“So I was stuck as provost marshal. It was then me and the governor general until September.”

Dignity

Once the Free National Movement was defeated, Rolle said he called Fernander, Deleveaux and Strachan and apologized for the way they were treated.

“I didn’t wait for anyone to say to me, ‘Bring them back,’” Rolle said. 

“I called them. I called Fernander, Deleveaux and Ken Strachan and I apologized to them for the way they were treated.

“I also said to them that I will do what is required to restore your dignity.

“I disagreed with the way it was done and I did everything that I believed I could do within my power to restore their dignity.

“Ken was awarded the Queen’s jubilee medal. Fernander was appointed deputy. He’s going to be commissioner. Leamond Deleveaux is going to be deputy commissioner.

“I said to the other assistant commissioners, ‘Look, you all are young. Sit and allow me to do this for these guys. I don’t want to hear no complaints. I ask you to support them. These are your seniors and I do not like the way they were treated. That’s water under the bridge.’

“The former administration was voted out.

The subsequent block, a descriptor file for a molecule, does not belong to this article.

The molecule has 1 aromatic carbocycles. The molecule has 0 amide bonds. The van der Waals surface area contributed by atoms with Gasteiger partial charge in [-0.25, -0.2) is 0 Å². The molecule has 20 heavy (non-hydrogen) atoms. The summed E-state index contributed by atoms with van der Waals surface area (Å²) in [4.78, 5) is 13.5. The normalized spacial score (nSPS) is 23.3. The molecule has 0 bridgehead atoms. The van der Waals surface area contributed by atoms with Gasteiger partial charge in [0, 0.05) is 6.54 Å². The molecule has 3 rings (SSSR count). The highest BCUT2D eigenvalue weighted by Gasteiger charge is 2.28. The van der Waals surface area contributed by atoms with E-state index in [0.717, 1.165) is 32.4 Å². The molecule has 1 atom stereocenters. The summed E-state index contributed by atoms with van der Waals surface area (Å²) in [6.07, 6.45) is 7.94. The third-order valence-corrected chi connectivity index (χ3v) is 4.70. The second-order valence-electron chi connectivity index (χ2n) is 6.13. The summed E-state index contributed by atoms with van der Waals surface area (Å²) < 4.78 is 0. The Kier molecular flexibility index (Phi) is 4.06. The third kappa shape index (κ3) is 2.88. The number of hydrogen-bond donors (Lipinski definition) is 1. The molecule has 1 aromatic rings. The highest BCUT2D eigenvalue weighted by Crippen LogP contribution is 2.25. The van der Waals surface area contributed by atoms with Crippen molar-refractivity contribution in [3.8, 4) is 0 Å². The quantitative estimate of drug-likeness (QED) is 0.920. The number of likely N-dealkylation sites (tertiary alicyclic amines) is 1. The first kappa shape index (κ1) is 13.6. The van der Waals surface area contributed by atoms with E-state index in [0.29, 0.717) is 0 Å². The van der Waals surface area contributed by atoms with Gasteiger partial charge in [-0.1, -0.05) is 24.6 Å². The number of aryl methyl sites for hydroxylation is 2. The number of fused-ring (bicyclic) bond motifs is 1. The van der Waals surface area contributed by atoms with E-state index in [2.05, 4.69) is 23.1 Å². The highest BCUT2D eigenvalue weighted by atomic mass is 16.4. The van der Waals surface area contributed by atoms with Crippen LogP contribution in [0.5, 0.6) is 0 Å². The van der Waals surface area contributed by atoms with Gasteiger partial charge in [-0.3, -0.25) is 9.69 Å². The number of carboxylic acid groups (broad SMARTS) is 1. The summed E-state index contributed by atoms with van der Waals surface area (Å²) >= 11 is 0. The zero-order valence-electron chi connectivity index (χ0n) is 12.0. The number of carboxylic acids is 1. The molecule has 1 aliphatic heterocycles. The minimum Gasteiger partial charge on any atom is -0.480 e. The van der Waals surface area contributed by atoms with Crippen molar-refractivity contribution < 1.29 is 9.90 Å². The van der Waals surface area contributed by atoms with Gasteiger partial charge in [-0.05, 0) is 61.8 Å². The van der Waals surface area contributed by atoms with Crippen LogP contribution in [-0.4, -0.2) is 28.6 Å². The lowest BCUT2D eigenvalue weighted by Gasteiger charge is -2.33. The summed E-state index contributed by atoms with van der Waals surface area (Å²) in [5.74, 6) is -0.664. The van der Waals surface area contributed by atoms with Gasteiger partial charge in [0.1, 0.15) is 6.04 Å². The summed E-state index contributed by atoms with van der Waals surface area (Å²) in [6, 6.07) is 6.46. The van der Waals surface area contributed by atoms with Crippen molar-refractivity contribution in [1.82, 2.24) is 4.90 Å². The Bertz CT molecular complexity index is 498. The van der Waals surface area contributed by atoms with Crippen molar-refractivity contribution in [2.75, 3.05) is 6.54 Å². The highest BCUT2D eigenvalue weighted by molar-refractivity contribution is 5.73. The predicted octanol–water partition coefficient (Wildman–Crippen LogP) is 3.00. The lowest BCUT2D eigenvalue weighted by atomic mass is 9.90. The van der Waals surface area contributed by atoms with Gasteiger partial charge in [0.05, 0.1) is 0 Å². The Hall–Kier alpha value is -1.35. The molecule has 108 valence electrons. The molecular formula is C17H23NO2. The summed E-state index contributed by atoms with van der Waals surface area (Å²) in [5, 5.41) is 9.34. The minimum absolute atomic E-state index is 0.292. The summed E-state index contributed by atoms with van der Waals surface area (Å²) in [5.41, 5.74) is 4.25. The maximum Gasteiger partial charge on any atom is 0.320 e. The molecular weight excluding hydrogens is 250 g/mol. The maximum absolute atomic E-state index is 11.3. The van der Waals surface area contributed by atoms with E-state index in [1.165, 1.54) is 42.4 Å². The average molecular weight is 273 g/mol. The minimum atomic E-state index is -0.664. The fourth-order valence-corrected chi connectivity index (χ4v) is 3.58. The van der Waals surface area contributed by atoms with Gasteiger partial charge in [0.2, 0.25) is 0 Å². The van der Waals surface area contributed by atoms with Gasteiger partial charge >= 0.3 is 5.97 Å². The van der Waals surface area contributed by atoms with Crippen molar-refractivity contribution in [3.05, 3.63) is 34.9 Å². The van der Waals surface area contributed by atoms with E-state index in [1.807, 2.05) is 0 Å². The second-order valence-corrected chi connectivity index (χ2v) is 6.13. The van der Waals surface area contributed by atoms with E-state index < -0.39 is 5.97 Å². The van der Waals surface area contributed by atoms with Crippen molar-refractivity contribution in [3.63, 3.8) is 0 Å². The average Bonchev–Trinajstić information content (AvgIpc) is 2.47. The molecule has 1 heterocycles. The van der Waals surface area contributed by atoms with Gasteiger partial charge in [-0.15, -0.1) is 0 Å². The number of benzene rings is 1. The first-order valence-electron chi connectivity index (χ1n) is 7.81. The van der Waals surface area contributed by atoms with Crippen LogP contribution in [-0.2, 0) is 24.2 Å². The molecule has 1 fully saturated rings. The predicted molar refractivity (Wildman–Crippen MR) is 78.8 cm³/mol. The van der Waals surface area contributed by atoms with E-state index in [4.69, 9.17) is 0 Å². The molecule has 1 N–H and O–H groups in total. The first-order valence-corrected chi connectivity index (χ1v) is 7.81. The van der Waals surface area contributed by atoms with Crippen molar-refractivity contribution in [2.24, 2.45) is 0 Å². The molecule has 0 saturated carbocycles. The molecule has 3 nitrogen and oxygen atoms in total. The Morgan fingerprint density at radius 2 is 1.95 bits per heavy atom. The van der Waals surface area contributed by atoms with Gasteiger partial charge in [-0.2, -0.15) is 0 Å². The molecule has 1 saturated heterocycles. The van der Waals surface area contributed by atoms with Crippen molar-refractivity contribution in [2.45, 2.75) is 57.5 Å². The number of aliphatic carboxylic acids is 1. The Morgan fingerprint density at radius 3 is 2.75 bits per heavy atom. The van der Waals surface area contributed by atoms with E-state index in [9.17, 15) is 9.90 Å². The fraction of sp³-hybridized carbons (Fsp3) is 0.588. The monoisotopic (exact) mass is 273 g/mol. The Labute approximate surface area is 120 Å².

“They are not here. I have not heard from them since the government changed.

“… I move ahead with professionalism with the new prime minister and new government. I work with the new government until my time to demit office. Now is the time and I am ready to leave and I am honored to see Clayton be elevated to commissioner of police.”

Rolle said he remained silent on the issue because it was not the right time.

“Now is the time to speak,” he said.

“This is my last day in office. If you want this uniform, you can have this uniform.

“I will be a civilian and I will make my intervention on [behalf of] myself. Nobody came and defended me. There was a whole lot said about me in the public arena and on social media. I have yet to hear one person stand up and defend me. None.”

Rolle demits office July 5 when Deputy Commissioner Fernander will assume the office of commissioner.

In October, shortly after returning to the force, Fernander said his time away from the force was not easy.

He said he spent many nights listening to the police scanner.

“I pray to God that what has happened to us, myself, ACP Strachan, and ACP Deleveaux, I pray to God that it never happens to none of my colleagues – the disrespect,” he said.

“I pray to God that that never, never happens.

“I have put it away, put it into God’s hands and leave it with Him. I’m here to continue this fight.”

In March 2021, then Minister of National Security Marvin Dames said the administration did not intend to disrespect the men.

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Travis Cartwright-Carroll

Travis Cartwright-Carroll is the assistant editor. He covers a wide range of national issues. He joined The Nassau Guardian in 2011 as a copy editor before shifting to reporting. He was promoted to assistant news editor in December 2018.